A journey through age is one of life’s many mysteries I’ve yet to comprehend. Nothing ever stays the same. One year you are cradled in your grandmother’s back as she goes about her daily business while your mother is at work, and the next you are the one holding her hand to make sure she doesn’t fall. Indeed life is not meant to be a fairy tale, in mine I am greatful for love found and love lost-to be rediscovered again! I have loved and been loved in return. Through it all, there has been time frozen moments, endless walks down rocky roads, childhood friends I lost along the way and the new friends acquired in most unlikely places.
A particular December day, in Limpopo’s hot summer in 2006 is one of those rare moments in my life I always look back with multiple Ifs and should haves. But if anyone had to walk on that road- It was me! Clad in my new favourite capri pants I refused to board a bus loaded with relatives to our annual family gathering at a nearby village- because I could not leave my grandmother at home by herself. In her prime as a single mother my grandmother would work the fields of her bosses in the farming communities where my mother spent her early childhood. In those days she would tell me 10 cents was a lot of money. Her own fields would be the last she tended to after earning those few cents to support my mother and her two older brothers. That’s was ages ago, she’d say. Fast forward to 2006 my now old grandmother still refused to just sit down and let us do all the running around for her.
My pace home from the bus stop got faster with every step as I kept imagining the picture of my fragile grandmother on a hot day tending the weed in the field-just because she “cannot sit with her hands”, a phrase she loved to us. The sight of an old woman with a hoe, heavy in her hands is exactly what greeted me when I got home. Despite all her endless aches and pains her strong headedness can only be match by a younger great-grand daughter my mother is now raising. Even though the sight was sore to my eyes, her zeal and inner strength always amazed me, even though I knew she was no possessed her Matriarchal physical strength of her youth. Do you see this family- I built it with my own two hands with no man to help me. And it’s true, the first four roundavels that made up her family’s compound where built by her as my uncles would tell me every time he had one too many.
Earlier in that same week, of that summer day, my grandmother insisted on walking unassisted as I was taking her to the hospital. “I can walk on my own” she protested. I took her hand anyways and we took a stroll. To me it was giving my hand to steady the walk of a woman how had used up all strength to make our family what it is today.
Back to that, I stood in front of that hoe and offered that she might as well injure me while she is busying hurting herself. Her pain, my pain-it was that simple. In the evenings in the room I share with her I’d be the one to rub ointment on her body to help relax her muscles and aching limps.
After begging and pleading with her, she finally agreed put down her working tools and allow me to prepare a bath for her while the sun was still up. I put all the things she would need to avoid having her walk up and down in the outside room generally used as a bathroom.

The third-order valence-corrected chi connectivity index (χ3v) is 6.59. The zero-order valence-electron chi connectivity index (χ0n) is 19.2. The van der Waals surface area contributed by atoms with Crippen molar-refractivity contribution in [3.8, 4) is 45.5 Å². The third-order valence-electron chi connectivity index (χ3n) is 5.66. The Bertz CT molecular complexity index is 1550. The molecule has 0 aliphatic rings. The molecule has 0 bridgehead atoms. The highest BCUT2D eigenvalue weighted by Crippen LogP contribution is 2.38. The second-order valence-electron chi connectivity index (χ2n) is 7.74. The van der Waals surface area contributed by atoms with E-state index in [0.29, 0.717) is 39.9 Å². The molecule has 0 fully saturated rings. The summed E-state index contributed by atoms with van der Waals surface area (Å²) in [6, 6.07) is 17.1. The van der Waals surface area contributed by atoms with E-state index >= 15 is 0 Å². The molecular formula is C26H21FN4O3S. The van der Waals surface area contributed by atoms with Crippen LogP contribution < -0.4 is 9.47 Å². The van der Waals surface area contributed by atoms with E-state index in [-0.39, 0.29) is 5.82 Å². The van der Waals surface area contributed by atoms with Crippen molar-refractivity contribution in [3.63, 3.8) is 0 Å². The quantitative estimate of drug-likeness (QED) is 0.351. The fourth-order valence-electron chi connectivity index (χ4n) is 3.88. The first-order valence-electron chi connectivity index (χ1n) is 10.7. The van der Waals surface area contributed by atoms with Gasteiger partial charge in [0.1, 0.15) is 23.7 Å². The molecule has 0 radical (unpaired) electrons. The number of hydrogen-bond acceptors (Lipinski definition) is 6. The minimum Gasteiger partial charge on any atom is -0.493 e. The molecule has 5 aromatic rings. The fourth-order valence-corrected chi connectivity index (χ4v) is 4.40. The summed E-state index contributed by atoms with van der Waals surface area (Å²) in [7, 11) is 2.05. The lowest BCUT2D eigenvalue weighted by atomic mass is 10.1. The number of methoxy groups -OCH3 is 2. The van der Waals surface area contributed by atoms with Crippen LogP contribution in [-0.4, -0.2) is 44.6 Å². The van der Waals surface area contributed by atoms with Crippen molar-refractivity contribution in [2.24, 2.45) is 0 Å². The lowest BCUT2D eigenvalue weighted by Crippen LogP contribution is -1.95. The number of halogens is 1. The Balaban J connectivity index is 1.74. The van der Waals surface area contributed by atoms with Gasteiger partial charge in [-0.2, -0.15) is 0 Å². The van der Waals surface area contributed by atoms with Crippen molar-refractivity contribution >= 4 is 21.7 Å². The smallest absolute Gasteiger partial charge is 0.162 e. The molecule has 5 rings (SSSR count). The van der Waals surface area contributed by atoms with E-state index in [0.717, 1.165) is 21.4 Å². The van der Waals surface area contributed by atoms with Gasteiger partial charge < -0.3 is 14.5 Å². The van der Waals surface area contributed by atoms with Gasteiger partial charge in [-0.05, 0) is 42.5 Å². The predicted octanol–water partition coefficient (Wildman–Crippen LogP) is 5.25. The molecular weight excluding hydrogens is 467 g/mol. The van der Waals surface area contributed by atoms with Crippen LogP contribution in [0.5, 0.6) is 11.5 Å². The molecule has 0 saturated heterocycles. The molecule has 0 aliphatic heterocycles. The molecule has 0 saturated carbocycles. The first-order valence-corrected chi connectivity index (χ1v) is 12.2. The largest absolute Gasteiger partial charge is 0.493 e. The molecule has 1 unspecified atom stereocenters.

The realisation that she now had to be taken care of must have sent waves of shock in her head. She never allowed herself to rely on anyone. Once I was a tiny offspring she’d bath and here I was all grown and preparing a bath for her. She struggled to place me as a grown up.
She looked at me for a while and said “You should let me do what I want because very soon I am going to die”. I told her she was not going anywhere and asked her what she would do if God decided to take me first. “I am your grandmother you must let me work,” “I am your grandchild you have to let me take care of you...” that was my reply. That was the last conversation I anyone ever had with my grandmother.
Within minutes screams of passing by children cut on top of the TV volume as they called for someone to come out because my grandmother had fallen down. It must have taken less than a second for me to sprint from my room to her aid. I tried picking her up and she could talk with saliva foam building in her mouth. Try as I may I couldn’t move her. At that moment I became that child she referred to moments earlier -a helpless one at that! Time stopped and the whole village grew muted to my screams. My new white pants tore just like my whole life at that moment.
She lay there in my arms with my tears streaming down my face onto her body. In moments clouds gathered and light rain fell on us, as I sat there trying to cover my granny with my t-shirt. After what seemed like a life-time. I heard a soul and soon help arrived. We carried my now ancestor to our room where she lay her hand firmly clutching onto mine and not letting go. …muttering what my two elderly neighbours who came to help thought was a “don’t leave me, mma”. She had always called me her “mother” because that’s who I am named after. She held onto me so tight with her hand even as she struggled to breath. Repeatedly saying I must not leave her.
My whole family had gone to celebrations and none of their phones were working. And we waited for an ambulance until a neighbour could reach my father through his friend’s phone. Even at the hospital I was the last to see my grandmother alive. I have learned as much as I possibly could from this great bag of wisdom, but even now I still think what if? So much what ifs! The night before her funeral there were heavy downpours that washed away roads; I was the only one in my family at the other wrong side of the village. I fainted and when I got there she was already buried.
That’s one journey I would never forget I made.